Her swivels are the stuff of legends and his playful crazy-leg style is instantly recognizable. It’s time to get to know Lindy Hop powerhouses Åsa and Daniel Heedman: why they’re so passionate about remaining old school, should dance like a tiger, not like a mouse.
By: Annika Munter Editor: Odella Schattin Photo: Imantas Cesliavičius

Since 2004, the Heedman’s love and powers have brightened the Lindy hop scene. Enclosed in an electric ring of their own creation, they bring musicality and personality to the dance. When they teach, they exaggerate their movements and they master the ability to loosen the atmosphere to such an extent that their students dare to take risks.
–  We want to create a permissive atmosphere, in which everyone feels free to let go and it doesn’t matter if you make a fool of yourself. Only in that state of mind something completely different can be created, Daniel says. Åsa agrees and adds:
–  Lindy hop is jazz in motion. It’s free from boundaries and rules. We do all we can to stay true to its origins, to prevent it from transforming into a ballroom dance. To us, being a good dancer is not about advanced technical skills or how many figures you know. Being a good dancer is feeling the music and being able to express yourself.

As we meet to do this interview Daniel is dressed in a Herräng Dance Camp jacket, a wool scarf and his hair is perfectly groomed. He’s just arrived to Stockholm on the morning ight from Luleå, where he and Åsa live with their children, Wilja and Manfred, as well as their cats, Louise and Frasse. Once a week, Daniel travels to meet Frida Segerdahl and Lennart Westerlund, his partners since 2003. Together they run Herräng Dance Camp and this time of year they are busy making plans.ere will be news this year, Daniel reveals.

As he speaks, his northern Swedish calmness is powered by exuberant body language. Åsa participates in the interview too, by phone. Her joyful thoughtfulness expresses itself in pensive, winding sentences, and to my amazement they always end on a contemplative note. Still, I’m surprised to hear Daniel describe her as shy, or more correct: withdrawn. But we will return to it.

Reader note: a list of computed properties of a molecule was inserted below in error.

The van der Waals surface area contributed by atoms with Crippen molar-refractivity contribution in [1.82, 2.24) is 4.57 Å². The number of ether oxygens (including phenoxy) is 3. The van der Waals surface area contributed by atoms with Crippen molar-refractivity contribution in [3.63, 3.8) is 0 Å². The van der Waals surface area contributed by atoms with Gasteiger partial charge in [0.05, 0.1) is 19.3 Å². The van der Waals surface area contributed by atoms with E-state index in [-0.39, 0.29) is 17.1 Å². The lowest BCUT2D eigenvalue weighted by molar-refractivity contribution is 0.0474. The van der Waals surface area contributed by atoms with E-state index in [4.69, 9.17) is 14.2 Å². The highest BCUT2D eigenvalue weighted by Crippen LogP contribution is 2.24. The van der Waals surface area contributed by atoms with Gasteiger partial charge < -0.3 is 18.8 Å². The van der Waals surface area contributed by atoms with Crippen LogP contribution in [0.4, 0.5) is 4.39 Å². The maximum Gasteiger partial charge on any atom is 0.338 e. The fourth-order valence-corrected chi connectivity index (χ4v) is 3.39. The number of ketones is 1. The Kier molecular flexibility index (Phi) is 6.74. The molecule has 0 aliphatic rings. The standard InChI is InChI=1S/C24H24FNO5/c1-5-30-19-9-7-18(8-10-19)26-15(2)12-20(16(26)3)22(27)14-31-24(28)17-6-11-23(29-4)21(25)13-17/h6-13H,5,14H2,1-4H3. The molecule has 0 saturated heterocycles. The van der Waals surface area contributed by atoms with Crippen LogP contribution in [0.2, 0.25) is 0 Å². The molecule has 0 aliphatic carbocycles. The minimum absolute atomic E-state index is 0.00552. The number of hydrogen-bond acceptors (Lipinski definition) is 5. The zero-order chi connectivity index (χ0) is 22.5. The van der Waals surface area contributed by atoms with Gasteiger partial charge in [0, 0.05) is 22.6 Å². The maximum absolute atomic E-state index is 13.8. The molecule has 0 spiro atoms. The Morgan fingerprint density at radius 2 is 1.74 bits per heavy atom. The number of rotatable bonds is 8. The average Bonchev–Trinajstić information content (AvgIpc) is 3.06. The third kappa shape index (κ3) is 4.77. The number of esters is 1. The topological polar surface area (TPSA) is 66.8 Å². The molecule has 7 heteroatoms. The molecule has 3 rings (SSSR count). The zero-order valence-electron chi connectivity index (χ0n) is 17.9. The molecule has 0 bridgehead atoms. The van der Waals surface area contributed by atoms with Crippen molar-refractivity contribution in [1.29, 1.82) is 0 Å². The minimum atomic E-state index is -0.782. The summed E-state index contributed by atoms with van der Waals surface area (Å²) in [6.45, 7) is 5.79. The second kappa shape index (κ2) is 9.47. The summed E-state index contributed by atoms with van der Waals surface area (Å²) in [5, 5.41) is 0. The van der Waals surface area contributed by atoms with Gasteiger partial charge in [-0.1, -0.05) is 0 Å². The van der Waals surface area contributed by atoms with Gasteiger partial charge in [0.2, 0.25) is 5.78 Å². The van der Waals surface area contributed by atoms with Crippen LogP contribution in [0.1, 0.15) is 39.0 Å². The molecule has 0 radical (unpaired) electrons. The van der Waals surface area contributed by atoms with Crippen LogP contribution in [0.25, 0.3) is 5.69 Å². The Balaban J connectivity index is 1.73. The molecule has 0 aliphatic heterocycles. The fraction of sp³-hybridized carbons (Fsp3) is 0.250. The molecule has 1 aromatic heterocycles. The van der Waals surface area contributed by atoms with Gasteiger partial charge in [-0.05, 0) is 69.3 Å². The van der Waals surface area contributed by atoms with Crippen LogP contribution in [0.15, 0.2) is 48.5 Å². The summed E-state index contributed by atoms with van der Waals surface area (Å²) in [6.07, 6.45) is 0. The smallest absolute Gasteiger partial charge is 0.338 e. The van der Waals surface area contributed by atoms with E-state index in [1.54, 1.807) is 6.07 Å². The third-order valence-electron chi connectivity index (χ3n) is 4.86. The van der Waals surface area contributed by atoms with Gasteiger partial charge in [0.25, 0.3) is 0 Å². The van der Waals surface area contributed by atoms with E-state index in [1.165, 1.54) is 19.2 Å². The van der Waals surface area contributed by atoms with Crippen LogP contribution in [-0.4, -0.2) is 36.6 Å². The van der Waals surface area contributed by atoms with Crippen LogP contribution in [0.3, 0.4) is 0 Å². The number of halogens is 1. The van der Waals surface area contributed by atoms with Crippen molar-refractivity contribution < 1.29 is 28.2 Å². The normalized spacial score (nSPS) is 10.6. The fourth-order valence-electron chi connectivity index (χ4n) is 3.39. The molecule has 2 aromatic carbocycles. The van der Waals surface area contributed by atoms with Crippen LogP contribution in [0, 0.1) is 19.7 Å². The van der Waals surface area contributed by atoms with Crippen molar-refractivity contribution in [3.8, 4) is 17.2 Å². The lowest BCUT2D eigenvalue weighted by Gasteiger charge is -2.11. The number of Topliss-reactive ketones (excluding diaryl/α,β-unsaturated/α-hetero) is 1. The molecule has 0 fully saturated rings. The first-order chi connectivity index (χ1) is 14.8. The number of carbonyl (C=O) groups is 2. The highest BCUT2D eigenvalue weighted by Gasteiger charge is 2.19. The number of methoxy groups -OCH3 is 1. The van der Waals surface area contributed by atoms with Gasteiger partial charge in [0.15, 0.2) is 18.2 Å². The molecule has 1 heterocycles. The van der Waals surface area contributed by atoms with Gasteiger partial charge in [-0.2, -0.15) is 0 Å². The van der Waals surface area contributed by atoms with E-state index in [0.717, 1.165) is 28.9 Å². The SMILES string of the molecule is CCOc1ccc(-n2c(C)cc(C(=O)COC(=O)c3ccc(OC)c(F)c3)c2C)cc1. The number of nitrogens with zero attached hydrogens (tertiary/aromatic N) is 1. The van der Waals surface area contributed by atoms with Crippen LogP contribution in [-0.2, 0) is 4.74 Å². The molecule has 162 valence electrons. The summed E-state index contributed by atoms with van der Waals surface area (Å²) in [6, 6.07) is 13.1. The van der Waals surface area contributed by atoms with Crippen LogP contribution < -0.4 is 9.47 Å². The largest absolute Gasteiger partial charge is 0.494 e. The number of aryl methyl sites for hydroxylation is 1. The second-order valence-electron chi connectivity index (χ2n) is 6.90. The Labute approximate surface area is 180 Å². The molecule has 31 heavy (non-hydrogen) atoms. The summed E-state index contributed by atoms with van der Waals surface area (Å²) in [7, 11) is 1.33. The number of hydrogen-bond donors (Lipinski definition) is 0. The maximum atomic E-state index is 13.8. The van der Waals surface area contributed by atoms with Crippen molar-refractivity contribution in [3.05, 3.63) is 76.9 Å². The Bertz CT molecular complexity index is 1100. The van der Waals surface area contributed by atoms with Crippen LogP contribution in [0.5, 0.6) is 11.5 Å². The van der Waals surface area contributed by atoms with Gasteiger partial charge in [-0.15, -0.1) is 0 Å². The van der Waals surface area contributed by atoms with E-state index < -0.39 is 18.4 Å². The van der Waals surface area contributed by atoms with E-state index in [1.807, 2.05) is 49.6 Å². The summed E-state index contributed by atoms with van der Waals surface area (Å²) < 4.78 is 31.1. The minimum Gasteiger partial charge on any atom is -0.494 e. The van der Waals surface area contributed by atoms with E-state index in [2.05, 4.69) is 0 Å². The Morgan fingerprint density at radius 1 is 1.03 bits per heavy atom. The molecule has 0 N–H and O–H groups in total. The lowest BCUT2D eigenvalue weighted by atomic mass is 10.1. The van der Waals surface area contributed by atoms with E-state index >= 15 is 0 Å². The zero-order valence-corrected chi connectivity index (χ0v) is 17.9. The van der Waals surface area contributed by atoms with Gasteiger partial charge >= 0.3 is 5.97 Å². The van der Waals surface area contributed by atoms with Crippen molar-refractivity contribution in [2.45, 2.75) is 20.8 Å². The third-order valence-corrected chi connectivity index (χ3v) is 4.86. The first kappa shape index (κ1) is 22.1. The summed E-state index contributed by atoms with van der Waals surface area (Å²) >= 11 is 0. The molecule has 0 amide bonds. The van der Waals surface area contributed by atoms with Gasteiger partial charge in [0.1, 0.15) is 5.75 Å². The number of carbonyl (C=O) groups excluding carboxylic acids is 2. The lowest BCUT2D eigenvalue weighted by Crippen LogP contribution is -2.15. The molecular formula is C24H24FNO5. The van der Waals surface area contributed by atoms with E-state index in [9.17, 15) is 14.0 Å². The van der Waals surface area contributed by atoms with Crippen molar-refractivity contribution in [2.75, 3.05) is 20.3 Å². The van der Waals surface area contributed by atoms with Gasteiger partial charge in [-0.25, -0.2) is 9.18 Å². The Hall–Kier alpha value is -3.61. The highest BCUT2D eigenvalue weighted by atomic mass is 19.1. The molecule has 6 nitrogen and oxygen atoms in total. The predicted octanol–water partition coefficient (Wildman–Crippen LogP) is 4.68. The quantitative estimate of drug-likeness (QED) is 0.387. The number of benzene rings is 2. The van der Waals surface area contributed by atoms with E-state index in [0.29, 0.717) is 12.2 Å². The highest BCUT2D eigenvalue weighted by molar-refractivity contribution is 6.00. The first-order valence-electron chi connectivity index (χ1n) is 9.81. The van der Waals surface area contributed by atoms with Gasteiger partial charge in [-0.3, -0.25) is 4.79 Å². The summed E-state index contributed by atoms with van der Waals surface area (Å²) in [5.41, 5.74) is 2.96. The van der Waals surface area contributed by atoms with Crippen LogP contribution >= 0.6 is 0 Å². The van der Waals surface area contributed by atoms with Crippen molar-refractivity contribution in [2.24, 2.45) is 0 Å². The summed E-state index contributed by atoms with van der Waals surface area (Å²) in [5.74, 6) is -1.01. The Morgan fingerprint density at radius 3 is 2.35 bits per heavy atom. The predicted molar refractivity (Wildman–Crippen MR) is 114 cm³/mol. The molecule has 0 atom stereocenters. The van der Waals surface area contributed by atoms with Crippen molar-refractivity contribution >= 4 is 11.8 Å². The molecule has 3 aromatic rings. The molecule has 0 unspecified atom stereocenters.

While Daniel works with Herräng Dance Camp, Åsa plans their joint assignments as instructors and performers. Working together strengthens their relationship.
– Even the crappiest day becomes great when we dance. We have fun teaching together and our dancing expands our relationship. With Åsa, I’m at my very best.

Daniel was in high school when he met Åsa. By that time, he’d been practicing and competing in Swedish bugg for ten years straight and was thinking a lot about what to do next. That’s when Åsa called to ask if he would be interested in getting involved with the Harlem Hot Shots. He said yes. And in no time, he wanted to get involved with Åsa too. I ask him what he fell for.
– Oh, what DIDN’T I fall for? My goodness, she was way out of my league. She was confident, had integrity and was a real donna. Explosive but also very down to earth.

At first, Åsa wasn’t too keen on the idea to have Daniel as her dance partner, and Daniel was very nervous. Luckily, they clicked. Actually, it was a moment of magic, even euphoria, when they danced for the first time. Daniel recalls doing swing out after swing out and smiles like a young lad as he describes it.